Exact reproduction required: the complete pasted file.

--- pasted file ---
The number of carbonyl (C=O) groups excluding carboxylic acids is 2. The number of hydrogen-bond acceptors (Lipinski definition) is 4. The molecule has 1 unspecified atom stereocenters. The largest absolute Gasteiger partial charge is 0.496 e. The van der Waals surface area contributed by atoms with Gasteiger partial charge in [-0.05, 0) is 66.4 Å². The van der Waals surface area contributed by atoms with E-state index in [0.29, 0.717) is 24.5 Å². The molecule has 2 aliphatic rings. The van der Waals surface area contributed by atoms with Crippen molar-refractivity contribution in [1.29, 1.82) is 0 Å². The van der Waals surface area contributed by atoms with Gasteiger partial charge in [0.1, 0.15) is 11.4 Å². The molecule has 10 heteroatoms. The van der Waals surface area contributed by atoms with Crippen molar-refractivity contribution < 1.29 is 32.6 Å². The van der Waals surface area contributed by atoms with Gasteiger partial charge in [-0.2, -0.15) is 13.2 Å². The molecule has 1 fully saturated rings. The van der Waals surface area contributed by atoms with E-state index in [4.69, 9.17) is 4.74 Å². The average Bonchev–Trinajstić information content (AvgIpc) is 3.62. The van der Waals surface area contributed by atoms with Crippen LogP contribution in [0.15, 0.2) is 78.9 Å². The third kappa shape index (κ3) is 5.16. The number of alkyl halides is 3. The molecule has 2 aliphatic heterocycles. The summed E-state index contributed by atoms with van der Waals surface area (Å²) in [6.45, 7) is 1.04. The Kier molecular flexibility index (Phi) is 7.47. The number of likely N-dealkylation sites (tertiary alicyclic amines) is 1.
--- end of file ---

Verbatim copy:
The number of carbonyl (C=O) groups excluding carboxylic acids is 2. The number of hydrogen-bond acceptors (Lipinski definition) is 4. The molecule has 1 unspecified atom stereocenters. The largest absolute Gasteiger partial charge is 0.496 e. The van der Waals surface area contributed by atoms with Gasteiger partial charge in [-0.05, 0) is 66.4 Å². The van der Waals surface area contributed by atoms with E-state index in [0.29, 0.717) is 24.5 Å². The molecule has 2 aliphatic rings. The van der Waals surface area contributed by atoms with Crippen molar-refractivity contribution in [1.29, 1.82) is 0 Å². The van der Waals surface area contributed by atoms with Gasteiger partial charge in [0.1, 0.15) is 11.4 Å². The molecule has 10 heteroatoms. The van der Waals surface area contributed by atoms with Crippen molar-refractivity contribution < 1.29 is 32.6 Å². The van der Waals surface area contributed by atoms with Gasteiger partial charge in [-0.2, -0.15) is 13.2 Å². The molecule has 1 fully saturated rings. The van der Waals surface area contributed by atoms with E-state index in [4.69, 9.17) is 4.74 Å². The average Bonchev–Trinajstić information content (AvgIpc) is 3.62. The van der Waals surface area contributed by atoms with Crippen LogP contribution in [0.15, 0.2) is 78.9 Å². The third kappa shape index (κ3) is 5.16. The number of alkyl halides is 3. The molecule has 2 aliphatic heterocycles. The summed E-state index contributed by atoms with van der Waals surface area (Å²) in [6.45, 7) is 1.04. The Kier molecular flexibility index (Phi) is 7.47. The number of likely N-dealkylation sites (tertiary alicyclic amines) is 1.